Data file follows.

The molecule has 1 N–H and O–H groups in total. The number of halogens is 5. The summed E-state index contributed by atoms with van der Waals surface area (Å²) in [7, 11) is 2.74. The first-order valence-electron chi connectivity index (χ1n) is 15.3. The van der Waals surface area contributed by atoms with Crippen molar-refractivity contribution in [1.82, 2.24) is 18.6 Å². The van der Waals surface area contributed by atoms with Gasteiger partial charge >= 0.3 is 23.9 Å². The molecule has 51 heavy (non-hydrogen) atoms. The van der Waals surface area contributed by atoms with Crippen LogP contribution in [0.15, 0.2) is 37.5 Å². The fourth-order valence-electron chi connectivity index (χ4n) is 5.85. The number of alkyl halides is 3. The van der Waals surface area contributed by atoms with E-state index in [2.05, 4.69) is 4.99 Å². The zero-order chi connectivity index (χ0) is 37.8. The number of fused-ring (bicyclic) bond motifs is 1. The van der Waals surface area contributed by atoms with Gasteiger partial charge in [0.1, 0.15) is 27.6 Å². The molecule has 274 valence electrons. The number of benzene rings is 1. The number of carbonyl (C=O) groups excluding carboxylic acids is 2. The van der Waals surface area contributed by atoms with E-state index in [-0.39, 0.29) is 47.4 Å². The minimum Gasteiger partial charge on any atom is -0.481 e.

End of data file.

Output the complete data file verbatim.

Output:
The molecule has 1 N–H and O–H groups in total. The number of halogens is 5. The summed E-state index contributed by atoms with van der Waals surface area (Å²) in [7, 11) is 2.74. The first-order valence-electron chi connectivity index (χ1n) is 15.3. The van der Waals surface area contributed by atoms with Crippen molar-refractivity contribution in [1.82, 2.24) is 18.6 Å². The van der Waals surface area contributed by atoms with Gasteiger partial charge >= 0.3 is 23.9 Å². The molecule has 51 heavy (non-hydrogen) atoms. The van der Waals surface area contributed by atoms with Crippen LogP contribution in [0.15, 0.2) is 37.5 Å². The fourth-order valence-electron chi connectivity index (χ4n) is 5.85. The number of alkyl halides is 3. The van der Waals surface area contributed by atoms with E-state index in [2.05, 4.69) is 4.99 Å². The zero-order chi connectivity index (χ0) is 37.8. The number of fused-ring (bicyclic) bond motifs is 1. The van der Waals surface area contributed by atoms with Gasteiger partial charge in [0.1, 0.15) is 27.6 Å². The molecule has 274 valence electrons. The number of benzene rings is 1. The number of carbonyl (C=O) groups excluding carboxylic acids is 2. The van der Waals surface area contributed by atoms with E-state index in [-0.39, 0.29) is 47.4 Å². The minimum Gasteiger partial charge on any atom is -0.481 e.